Jakob Sprenger

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Jakob Sprenger
Jakob Sprenger.jpg
Gauleiter of Hesse-Nassau-South
In office
1927–1933
Preceded byWalther Schultze
Succeeded byNone
Gauleiter of Hesse-Nassau
In office
1933–1945
Preceded byNone
Succeeded byNone
Minister-President of the People's State of Hesse
In office
1935–1945
Preceded byPhilipp Wilhelm Jung
Succeeded byLudwig Bergsträsser
Reichsstatthalter of the People's State of Hesse
In office
1933–1945
Preceded byPhilipp Wilhelm Jung
Succeeded byNone
Oberpräsident of the Province of Nassau
In office
1944–1945
Preceded byProvince created
Succeeded byNone
Personal details
Born27 July 1884
Oberhausen, Kingdom of Bavaria, Germany
Died7 May 1945 (aged 60)
Kössen, German Reich
Political partyNational Socialist German Workers' Party (NSDAP)

Jakob Sprenger (24 July 1884 – 7 May 1945) was a Nazi politician.

Sprenger was born in Oberhausen near Bad Bergzabern in the Palatinate. In 1922, when employed as a postal inspector, Sprenger became a member of the Nazi Party. He was anti-Semitic, and rose quickly through the ranks, first to Gauleiter of Hesse-Nassau-South in 1927, and by September 1930 was an elected member of the Reichstag.

On 5 May 1933 Sprenger was appointed Reichsstatthalter of Hesse and leader (Gauleiter) of the new Gau formed from the Prussian province of Hesse-Nassau, which included the federated state of Hesse-Darmstadt. In the process of the Gleichschaltung, in particular due to the 'Reichsstatthaltergesetz' of 30 January 1935, he was able to take over leadership of the provincial government from Philipp Wilhelm Jung. Besides Martin Mutschmann of Saxony, he was the only governor charged with such a double function.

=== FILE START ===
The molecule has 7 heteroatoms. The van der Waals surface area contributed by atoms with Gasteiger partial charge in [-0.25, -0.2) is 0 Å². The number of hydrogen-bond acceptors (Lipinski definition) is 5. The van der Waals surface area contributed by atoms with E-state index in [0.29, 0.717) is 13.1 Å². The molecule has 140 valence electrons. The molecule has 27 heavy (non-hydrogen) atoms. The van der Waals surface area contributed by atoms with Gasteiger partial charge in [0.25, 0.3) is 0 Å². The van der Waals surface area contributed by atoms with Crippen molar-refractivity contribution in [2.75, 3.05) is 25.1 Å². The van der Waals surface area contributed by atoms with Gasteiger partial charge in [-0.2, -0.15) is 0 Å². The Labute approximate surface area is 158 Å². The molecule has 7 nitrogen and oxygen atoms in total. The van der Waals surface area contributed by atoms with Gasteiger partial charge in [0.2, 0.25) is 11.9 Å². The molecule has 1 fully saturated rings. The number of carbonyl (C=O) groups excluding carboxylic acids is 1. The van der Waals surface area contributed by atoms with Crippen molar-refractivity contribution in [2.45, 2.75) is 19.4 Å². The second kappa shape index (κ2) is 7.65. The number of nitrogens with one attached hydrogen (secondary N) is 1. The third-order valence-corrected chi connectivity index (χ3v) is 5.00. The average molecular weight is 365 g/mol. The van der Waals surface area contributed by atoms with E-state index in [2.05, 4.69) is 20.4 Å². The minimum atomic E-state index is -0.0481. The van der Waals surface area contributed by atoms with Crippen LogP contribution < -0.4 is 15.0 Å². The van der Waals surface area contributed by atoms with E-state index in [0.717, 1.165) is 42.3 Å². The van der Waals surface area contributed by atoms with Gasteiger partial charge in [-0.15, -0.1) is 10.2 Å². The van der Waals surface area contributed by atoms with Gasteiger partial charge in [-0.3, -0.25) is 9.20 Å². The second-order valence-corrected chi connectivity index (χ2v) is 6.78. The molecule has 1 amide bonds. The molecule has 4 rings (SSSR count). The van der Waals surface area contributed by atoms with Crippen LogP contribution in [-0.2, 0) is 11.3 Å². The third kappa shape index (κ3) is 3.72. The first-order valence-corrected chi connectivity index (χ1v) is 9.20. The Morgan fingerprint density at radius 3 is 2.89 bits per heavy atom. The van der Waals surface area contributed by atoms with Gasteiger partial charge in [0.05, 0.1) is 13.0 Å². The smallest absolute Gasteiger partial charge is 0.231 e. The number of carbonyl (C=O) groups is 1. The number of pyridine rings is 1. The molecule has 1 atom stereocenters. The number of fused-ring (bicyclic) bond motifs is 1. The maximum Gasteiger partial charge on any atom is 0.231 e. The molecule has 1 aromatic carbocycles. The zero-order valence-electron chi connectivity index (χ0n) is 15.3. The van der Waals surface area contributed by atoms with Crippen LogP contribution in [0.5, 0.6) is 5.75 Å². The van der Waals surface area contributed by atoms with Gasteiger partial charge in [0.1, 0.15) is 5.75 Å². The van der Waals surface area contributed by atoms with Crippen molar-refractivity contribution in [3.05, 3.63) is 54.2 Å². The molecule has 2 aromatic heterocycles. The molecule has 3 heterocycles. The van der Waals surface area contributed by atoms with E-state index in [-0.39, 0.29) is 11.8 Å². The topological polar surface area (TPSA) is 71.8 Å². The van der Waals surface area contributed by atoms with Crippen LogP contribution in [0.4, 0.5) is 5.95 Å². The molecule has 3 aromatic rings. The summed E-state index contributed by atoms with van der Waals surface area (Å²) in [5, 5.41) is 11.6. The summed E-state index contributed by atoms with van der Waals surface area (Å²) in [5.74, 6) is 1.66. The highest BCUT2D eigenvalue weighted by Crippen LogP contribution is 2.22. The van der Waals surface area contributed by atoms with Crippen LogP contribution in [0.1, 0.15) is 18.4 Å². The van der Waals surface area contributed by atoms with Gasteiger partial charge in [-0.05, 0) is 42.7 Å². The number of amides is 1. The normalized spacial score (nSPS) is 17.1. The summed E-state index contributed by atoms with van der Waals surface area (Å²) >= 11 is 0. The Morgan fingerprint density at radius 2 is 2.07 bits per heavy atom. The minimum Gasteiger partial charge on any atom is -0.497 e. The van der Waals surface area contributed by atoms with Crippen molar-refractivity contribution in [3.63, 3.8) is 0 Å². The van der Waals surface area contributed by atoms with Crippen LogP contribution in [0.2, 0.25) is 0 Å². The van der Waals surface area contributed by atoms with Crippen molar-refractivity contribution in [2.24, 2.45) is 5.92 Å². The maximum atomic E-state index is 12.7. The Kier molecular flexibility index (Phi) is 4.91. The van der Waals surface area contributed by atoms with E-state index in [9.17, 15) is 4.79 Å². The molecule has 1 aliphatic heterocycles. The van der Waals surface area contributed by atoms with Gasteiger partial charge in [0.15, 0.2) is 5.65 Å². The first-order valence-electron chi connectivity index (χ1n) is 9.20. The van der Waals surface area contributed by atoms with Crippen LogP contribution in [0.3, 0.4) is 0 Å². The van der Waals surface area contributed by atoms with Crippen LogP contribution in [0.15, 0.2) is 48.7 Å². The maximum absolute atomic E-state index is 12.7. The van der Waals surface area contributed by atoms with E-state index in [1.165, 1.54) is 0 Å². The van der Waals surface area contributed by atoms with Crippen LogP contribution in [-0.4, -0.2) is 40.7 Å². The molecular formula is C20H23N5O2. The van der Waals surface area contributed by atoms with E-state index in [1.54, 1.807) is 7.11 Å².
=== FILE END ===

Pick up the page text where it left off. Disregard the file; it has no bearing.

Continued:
On 1 September 1939, SA-Obergruppenführer Sprenger became Reich Commissar of Defense District XII, and as of 1 December 1943 also in the Gau of Hesse-Nassau. Later Sprenger was appointed High President (Oberpräsident) of the Prussian province of Nassau in 1944, after Prince Philip of Hesse-Kassel had been removed. On the night of 25 to 26 March 1945, Sprenger fled from the advancing U.S. Army from Frankfurt to Kössen, Austria, where the Russians and US Army were subsequently in a pincer to cover the whole country. Trapped, he and his wife committed suicide on 7 May 1945.[1]

See also[edit]

References[edit]

  1. ^ Goeschel, Christian (2009), Suicide in Nazi Germany, OUP Oxford, p. 152, ISBN 0191567566.

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